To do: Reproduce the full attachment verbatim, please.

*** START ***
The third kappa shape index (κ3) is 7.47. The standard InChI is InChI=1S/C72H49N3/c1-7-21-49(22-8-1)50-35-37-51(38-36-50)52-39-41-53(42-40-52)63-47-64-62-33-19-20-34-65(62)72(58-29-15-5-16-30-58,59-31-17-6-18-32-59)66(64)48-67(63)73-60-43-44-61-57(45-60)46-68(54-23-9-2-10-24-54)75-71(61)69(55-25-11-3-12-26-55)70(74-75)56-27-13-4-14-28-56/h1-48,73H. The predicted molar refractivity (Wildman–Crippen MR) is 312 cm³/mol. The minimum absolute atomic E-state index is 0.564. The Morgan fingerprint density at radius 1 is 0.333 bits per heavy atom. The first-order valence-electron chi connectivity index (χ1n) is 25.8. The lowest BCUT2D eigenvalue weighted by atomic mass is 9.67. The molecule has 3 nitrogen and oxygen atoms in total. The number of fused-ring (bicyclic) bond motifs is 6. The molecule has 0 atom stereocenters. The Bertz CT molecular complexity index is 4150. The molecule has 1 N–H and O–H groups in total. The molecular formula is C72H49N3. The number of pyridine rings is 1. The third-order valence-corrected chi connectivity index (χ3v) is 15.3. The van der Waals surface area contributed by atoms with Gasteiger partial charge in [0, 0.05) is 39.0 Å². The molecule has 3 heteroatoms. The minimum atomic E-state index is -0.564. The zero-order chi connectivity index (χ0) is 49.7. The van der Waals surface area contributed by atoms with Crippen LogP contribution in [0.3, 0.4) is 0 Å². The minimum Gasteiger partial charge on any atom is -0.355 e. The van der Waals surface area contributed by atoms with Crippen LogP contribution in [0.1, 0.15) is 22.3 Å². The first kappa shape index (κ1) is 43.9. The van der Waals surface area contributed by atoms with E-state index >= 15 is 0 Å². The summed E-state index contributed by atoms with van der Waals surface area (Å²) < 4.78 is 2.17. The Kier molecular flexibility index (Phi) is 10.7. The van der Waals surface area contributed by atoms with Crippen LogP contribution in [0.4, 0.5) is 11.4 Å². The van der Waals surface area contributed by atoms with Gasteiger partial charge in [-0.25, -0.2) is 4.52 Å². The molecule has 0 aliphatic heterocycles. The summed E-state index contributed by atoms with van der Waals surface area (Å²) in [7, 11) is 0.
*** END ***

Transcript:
The third kappa shape index (κ3) is 7.47. The standard InChI is InChI=1S/C72H49N3/c1-7-21-49(22-8-1)50-35-37-51(38-36-50)52-39-41-53(42-40-52)63-47-64-62-33-19-20-34-65(62)72(58-29-15-5-16-30-58,59-31-17-6-18-32-59)66(64)48-67(63)73-60-43-44-61-57(45-60)46-68(54-23-9-2-10-24-54)75-71(61)69(55-25-11-3-12-26-55)70(74-75)56-27-13-4-14-28-56/h1-48,73H. The predicted molar refractivity (Wildman–Crippen MR) is 312 cm³/mol. The minimum absolute atomic E-state index is 0.564. The Morgan fingerprint density at radius 1 is 0.333 bits per heavy atom. The first-order valence-electron chi connectivity index (χ1n) is 25.8. The lowest BCUT2D eigenvalue weighted by atomic mass is 9.67. The molecule has 3 nitrogen and oxygen atoms in total. The number of fused-ring (bicyclic) bond motifs is 6. The molecule has 0 atom stereocenters. The Bertz CT molecular complexity index is 4150. The molecule has 1 N–H and O–H groups in total. The molecular formula is C72H49N3. The number of pyridine rings is 1. The third-order valence-corrected chi connectivity index (χ3v) is 15.3. The van der Waals surface area contributed by atoms with Gasteiger partial charge in [0, 0.05) is 39.0 Å². The molecule has 3 heteroatoms. The minimum atomic E-state index is -0.564. The zero-order chi connectivity index (χ0) is 49.7. The van der Waals surface area contributed by atoms with Crippen LogP contribution in [0.3, 0.4) is 0 Å². The minimum Gasteiger partial charge on any atom is -0.355 e. The van der Waals surface area contributed by atoms with Crippen LogP contribution in [0.1, 0.15) is 22.3 Å². The first kappa shape index (κ1) is 43.9. The van der Waals surface area contributed by atoms with E-state index >= 15 is 0 Å². The summed E-state index contributed by atoms with van der Waals surface area (Å²) < 4.78 is 2.17. The Kier molecular flexibility index (Phi) is 10.7. The van der Waals surface area contributed by atoms with Crippen LogP contribution in [0.4, 0.5) is 11.4 Å². The van der Waals surface area contributed by atoms with Gasteiger partial charge in [-0.25, -0.2) is 4.52 Å². The molecule has 0 aliphatic heterocycles. The summed E-state index contributed by atoms with van der Waals surface area (Å²) in [7, 11) is 0.